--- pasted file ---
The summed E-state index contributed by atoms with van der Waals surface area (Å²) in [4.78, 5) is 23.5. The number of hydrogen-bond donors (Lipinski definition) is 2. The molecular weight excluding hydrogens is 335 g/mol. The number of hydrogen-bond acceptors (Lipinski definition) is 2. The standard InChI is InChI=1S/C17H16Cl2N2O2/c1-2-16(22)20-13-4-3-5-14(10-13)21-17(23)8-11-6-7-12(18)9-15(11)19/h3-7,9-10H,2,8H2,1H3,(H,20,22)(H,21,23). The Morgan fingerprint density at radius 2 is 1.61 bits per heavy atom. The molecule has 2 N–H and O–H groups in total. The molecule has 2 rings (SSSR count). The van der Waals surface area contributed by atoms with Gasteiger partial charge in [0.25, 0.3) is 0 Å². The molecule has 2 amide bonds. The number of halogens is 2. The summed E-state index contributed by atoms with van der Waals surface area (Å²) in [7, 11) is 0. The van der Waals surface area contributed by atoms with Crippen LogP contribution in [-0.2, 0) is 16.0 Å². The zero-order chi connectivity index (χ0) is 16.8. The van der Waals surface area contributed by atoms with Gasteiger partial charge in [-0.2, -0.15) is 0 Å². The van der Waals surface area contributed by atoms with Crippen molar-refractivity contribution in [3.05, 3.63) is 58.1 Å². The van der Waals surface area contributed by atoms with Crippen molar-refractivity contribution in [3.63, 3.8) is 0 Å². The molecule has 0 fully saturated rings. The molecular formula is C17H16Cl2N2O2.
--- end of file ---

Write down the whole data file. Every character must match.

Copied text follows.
The summed E-state index contributed by atoms with van der Waals surface area (Å²) in [4.78, 5) is 23.5. The number of hydrogen-bond donors (Lipinski definition) is 2. The molecular weight excluding hydrogens is 335 g/mol. The number of hydrogen-bond acceptors (Lipinski definition) is 2. The standard InChI is InChI=1S/C17H16Cl2N2O2/c1-2-16(22)20-13-4-3-5-14(10-13)21-17(23)8-11-6-7-12(18)9-15(11)19/h3-7,9-10H,2,8H2,1H3,(H,20,22)(H,21,23). The Morgan fingerprint density at radius 2 is 1.61 bits per heavy atom. The molecule has 2 N–H and O–H groups in total. The molecule has 2 rings (SSSR count). The van der Waals surface area contributed by atoms with Gasteiger partial charge in [0.25, 0.3) is 0 Å². The molecule has 2 amide bonds. The number of halogens is 2. The summed E-state index contributed by atoms with van der Waals surface area (Å²) in [7, 11) is 0. The van der Waals surface area contributed by atoms with Crippen LogP contribution in [-0.2, 0) is 16.0 Å². The zero-order chi connectivity index (χ0) is 16.8. The van der Waals surface area contributed by atoms with Gasteiger partial charge in [-0.2, -0.15) is 0 Å². The van der Waals surface area contributed by atoms with Crippen molar-refractivity contribution in [3.05, 3.63) is 58.1 Å². The van der Waals surface area contributed by atoms with Crippen molar-refractivity contribution in [3.63, 3.8) is 0 Å². The molecule has 0 fully saturated rings. The molecular formula is C17H16Cl2N2O2.